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Management needs to agree on what kind of skills should be considered "outliers" --- people with those skills will be paid/treated very well compared to other employees. However, there will be a problem, for example, if Accountants and HR people are paid higher than SW Engineers in a high tech company ---- even if not intentional. Agree Jim --- a lot of clean-up is necessary before companies become fully transparent.

Yes, Jacque, STEM jobs or other "hot skill" positions can carry a premium without much controversy due to visible external market conditions, but disparate treatment to individuals holding the same titles can get nasty. One issue involves external comparisons while the other internal equity challenge is more problematic. Sometimes the trails cross, such as when a new person is hired at a much higher rate into a scarce-supply job with multiple peer incumbents who earn less despite apparently equal credentials and experience. If all the people in that same "hot skill" job are not "made whole," you will have trouble.

Agree, Jim.

Preach each Jim! Not to mention it is illegal to pay a woman less than a man doing the same job with similar skills and responsibilities, although many employers do try. AND, in Minnesota we just passed a law making it unlawful for employers to retaliate against an employee for sharing their personal wage information. The beat goes on. I bow to your greatness.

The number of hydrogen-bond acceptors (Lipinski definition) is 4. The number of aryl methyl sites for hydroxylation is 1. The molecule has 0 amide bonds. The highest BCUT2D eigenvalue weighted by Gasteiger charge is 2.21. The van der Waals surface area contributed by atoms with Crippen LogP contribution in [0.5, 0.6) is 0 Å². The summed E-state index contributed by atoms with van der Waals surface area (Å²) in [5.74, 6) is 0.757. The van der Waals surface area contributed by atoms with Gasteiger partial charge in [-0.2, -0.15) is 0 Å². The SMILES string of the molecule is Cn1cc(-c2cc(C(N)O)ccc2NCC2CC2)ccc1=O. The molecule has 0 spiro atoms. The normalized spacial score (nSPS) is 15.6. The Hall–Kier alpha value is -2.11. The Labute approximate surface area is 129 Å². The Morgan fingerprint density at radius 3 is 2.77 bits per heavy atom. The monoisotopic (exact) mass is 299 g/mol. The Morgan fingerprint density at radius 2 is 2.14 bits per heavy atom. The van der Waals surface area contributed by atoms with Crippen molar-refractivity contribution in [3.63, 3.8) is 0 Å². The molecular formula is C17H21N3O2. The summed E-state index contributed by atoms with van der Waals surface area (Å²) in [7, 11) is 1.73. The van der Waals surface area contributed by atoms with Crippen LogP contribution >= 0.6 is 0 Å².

Oopsy.Typo! Preach IT Jim!

You are pretty much on target, Patty (except maybe re my greatness). Of course, it is only illegal in the U.S. to pay a woman less when she has the same job with EQUAL (rather than merely similar) skills and responsibilities. The Equal Pay Act is not the Comparable Pay Act, which has created many problems, in my experience. Tiny job distinctions have been used to justify disproportionately different pay through both internal equity and external competitiveness applications. On the other hand, I am well aware that MN has long led the way in both comparable pay and equal pay initiatives at the State level.

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